At last night’s talk at Deep Connections London we explored the concept of confidence.
People often think they have to work at it: to build their confidence so they can do the things they want but that is just an innocent misunderstanding of what is really going on.


It was evident yesterday when I was watching Andy Murray play at Wimbledon. One minute he was in flow: hitting beautiful shots that his opponent couldn’t reach; the next he was shouting at the box, expressing frustration at his mistakes; losing points.
Then, he made more mistakes.



When he is in top form, he seems unstoppable and yet he regularly gets in his own way.


Singles tennis is a very high tension sport: with the score being declared over the tannoy after every point; every intake of breath by the crowd can be heard by the players, their family, friends, the world is watching; there is noone to share the responsibility with; it is just you.
It is one of the best sports to see into the psychology and emotions of a human being under pressure: matches are won and lost from a single reaction that creates a chain of them: it can go either way and the crowds love them for it.


At it’s best, it is incredible to witness and I love to examine the dynamics at play.
Yesterday, it was obvious when Andy was criticising himself: we could see him shouting or grimacing and he was losing point after point. The other player was good but more often than not he didn’t win the point, Andy lost it.


Then, when he was getting behind, his resolve kicked in and he started to flow again.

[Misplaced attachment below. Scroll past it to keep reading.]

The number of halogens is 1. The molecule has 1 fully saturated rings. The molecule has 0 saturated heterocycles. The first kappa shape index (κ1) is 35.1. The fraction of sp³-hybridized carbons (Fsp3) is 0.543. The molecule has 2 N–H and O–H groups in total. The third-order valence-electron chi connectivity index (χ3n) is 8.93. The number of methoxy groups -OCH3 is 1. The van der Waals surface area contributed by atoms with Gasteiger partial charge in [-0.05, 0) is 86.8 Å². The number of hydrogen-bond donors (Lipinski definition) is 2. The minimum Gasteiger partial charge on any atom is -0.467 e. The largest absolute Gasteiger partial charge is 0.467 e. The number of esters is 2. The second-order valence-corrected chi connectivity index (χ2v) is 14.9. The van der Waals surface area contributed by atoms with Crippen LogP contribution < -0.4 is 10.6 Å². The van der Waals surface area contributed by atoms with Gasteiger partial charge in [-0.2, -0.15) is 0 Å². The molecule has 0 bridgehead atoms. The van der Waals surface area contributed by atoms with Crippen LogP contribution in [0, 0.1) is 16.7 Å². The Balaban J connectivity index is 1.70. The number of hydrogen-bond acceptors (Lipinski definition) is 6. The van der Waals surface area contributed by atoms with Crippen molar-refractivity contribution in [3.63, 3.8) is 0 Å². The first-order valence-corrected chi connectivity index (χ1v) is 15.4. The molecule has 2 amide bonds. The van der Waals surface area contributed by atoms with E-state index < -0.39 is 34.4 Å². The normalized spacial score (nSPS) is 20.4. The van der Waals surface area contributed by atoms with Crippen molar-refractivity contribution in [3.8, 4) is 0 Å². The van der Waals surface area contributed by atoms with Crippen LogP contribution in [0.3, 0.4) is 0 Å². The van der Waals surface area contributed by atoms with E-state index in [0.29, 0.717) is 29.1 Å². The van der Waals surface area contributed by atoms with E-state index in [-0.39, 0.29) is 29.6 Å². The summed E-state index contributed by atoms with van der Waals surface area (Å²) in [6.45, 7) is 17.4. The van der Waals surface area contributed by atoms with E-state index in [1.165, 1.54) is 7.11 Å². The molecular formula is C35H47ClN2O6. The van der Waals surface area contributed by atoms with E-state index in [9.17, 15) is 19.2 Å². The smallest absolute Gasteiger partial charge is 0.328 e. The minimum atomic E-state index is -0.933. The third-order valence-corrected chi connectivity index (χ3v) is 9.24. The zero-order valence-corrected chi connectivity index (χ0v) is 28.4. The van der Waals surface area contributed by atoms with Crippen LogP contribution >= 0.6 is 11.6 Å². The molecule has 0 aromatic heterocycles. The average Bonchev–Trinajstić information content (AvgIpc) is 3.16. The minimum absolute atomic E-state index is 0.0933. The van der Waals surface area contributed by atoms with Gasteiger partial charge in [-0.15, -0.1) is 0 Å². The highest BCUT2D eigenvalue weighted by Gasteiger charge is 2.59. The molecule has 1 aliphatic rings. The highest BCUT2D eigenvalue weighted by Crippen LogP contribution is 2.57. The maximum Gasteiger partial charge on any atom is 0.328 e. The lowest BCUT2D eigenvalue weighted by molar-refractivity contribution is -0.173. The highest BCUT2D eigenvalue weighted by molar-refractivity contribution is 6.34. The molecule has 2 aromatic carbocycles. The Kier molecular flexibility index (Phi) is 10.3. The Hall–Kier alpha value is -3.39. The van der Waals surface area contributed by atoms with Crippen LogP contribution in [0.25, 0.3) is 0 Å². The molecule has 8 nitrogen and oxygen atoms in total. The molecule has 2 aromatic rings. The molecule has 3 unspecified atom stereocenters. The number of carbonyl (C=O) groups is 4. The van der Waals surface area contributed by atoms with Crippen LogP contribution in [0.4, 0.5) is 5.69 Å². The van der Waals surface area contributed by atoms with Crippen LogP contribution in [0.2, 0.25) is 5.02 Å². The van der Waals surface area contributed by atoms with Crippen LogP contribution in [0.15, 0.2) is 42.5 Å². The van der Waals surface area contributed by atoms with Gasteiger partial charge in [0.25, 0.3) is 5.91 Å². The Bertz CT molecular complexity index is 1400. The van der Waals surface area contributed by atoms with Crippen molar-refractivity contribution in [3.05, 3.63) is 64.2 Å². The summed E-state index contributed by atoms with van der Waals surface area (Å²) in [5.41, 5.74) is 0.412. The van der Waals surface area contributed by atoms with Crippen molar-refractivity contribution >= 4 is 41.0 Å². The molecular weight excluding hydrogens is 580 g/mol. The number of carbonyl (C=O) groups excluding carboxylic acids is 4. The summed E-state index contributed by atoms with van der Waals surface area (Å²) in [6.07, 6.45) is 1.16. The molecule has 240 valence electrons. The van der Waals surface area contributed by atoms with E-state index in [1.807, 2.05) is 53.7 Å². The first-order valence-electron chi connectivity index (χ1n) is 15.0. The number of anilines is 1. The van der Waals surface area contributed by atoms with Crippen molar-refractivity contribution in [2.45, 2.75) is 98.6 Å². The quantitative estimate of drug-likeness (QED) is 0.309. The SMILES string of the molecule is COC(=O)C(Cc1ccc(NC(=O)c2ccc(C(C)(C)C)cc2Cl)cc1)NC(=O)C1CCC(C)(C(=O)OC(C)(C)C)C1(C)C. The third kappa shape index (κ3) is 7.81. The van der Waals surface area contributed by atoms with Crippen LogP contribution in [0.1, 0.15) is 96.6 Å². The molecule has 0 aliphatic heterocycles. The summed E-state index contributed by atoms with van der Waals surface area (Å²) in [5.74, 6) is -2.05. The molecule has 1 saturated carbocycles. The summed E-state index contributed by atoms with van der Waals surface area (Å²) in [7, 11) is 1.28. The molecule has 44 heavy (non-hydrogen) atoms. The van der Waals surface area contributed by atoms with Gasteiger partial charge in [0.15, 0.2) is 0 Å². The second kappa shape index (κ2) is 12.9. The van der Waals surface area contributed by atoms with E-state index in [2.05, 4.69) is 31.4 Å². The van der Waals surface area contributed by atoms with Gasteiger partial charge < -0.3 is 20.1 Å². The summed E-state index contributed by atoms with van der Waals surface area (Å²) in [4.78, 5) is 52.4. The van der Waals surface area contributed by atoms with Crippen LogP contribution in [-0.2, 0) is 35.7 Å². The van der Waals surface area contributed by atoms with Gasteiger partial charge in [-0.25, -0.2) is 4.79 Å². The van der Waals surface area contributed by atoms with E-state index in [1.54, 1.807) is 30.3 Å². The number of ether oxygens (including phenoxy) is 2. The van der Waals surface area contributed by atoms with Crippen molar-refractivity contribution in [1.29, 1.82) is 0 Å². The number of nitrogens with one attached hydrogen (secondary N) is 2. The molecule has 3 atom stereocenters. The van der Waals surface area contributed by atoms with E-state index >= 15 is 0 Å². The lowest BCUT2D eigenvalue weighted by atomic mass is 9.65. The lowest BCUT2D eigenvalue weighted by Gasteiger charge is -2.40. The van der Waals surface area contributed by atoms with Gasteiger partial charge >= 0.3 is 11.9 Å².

He has the potential to be one of the greatest tennis players the world has ever seen and yet he still hasn’t let go of that petulant reaction that holds back his performance.
With regards to confidence: that isn’t really a ‘thing’.


What we perceive as confidence is simply being in flow.
The feeling of a lack of confidence is actually created through the active process of self criticism and doubt.
Our natural state is to do. We might make mistakes but then we adapt and keep doing; this is how we learned how to walk and talk. The dynamics are similar for anything else we want in life.


Doubting is a LEARNED behaviour!
If you want to feel confident, I recommend you PRACTICE THE ART OF BEING DOUBTLESS.
To do that, notice how


Your internal dialogue is your mind’s way of making suggestions: ideas of possibility, nothing more.
This awareness alone could help you change your relationship with life. You can go for what you want without ever needing to buy into this illusion that you need to build Confidence.


With Passion, Purpose and Love




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